Angels' trade for Alberto Callaspo makes Brandon Wood the odd man out, even if GM won't admit it

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Ben Bolch of the Los Angeles Times described Angels general manager Tony Reagins as “defiant” when asked if yesterday’s trade for Alberto Callaspo will equal less of an opportunity for Brandon Wood.

It doesn’t affect Brandon’s future in any way. It doesn’t. We’re not thinking down that path right now. We’re not going to make any decisions and give up on Brandon Wood. He’s been a part of this organization and he’s a good player. Hopefully, we can get him going in the right direction.

Even before the trade Wood had started just seven of the past 22 games and barring an injury or another trade there’s just no place for him in the Angels’ lineup. And as Bolch points out, Callaspo is 27 years old and under the Angels’ control through 2013, while Maicer Izturis is signed through 2012.
I’ve been critical of the Angels in the past because they avoided giving Wood an extended opportunity to play every day, but at this point even his short stints of sporadic starts add up to 420 career plate appearances and he’s simply been dreadful, hitting .181 with a .206 on-base percentage, .275 slugging percentage, and ghastly 126/11 K/BB ratio.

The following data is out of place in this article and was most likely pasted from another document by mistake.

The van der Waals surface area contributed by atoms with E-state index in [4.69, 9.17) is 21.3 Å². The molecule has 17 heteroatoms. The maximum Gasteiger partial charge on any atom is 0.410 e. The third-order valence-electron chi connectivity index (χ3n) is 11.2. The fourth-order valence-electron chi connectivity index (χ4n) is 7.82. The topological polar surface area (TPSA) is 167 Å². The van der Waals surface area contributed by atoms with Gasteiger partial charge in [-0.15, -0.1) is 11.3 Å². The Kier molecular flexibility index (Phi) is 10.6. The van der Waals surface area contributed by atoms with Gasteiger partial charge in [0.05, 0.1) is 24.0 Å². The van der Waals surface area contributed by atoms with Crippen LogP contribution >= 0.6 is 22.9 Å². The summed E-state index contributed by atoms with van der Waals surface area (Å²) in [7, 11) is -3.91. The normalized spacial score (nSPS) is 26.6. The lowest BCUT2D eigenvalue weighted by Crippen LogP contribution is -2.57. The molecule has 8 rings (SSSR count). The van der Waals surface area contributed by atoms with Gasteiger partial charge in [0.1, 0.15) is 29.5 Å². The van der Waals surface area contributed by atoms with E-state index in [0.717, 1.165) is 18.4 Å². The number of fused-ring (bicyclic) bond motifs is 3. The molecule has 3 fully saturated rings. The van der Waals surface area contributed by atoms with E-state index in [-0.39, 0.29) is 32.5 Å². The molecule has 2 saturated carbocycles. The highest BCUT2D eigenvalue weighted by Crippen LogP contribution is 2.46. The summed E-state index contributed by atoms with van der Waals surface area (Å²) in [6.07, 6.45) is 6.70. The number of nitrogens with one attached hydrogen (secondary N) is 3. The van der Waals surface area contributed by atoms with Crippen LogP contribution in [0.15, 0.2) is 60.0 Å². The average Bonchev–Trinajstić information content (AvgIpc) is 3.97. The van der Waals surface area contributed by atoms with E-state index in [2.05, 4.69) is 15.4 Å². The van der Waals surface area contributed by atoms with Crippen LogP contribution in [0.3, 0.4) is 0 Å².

At this point a fresh start for Wood would probably be best for everyone involved, although the longtime top prospect’s stock has plummeted to the point that the Angels probably couldn’t even get any significant value for him in a trade.

Report: Momentum in talks between Mariners, Jon Jay

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MLB.com’s Mark Feinsand reports that there is some momentum in talks between the Mariners and free agent outfielder Jon Jay.

Jay, 32, hit .296/.374/.375 in 433 plate appearances with the Cubs last season, which is adequate. He’s heralded more for his defense and his ability to play all three outfield spots.

The Mariners are losing center fielder Jarrod Dyson to free agency and likely don’t want to rely on Guillermo Heredia next season, hence the interest in Jay. The free agent class for center fielders is otherwise relatively weak.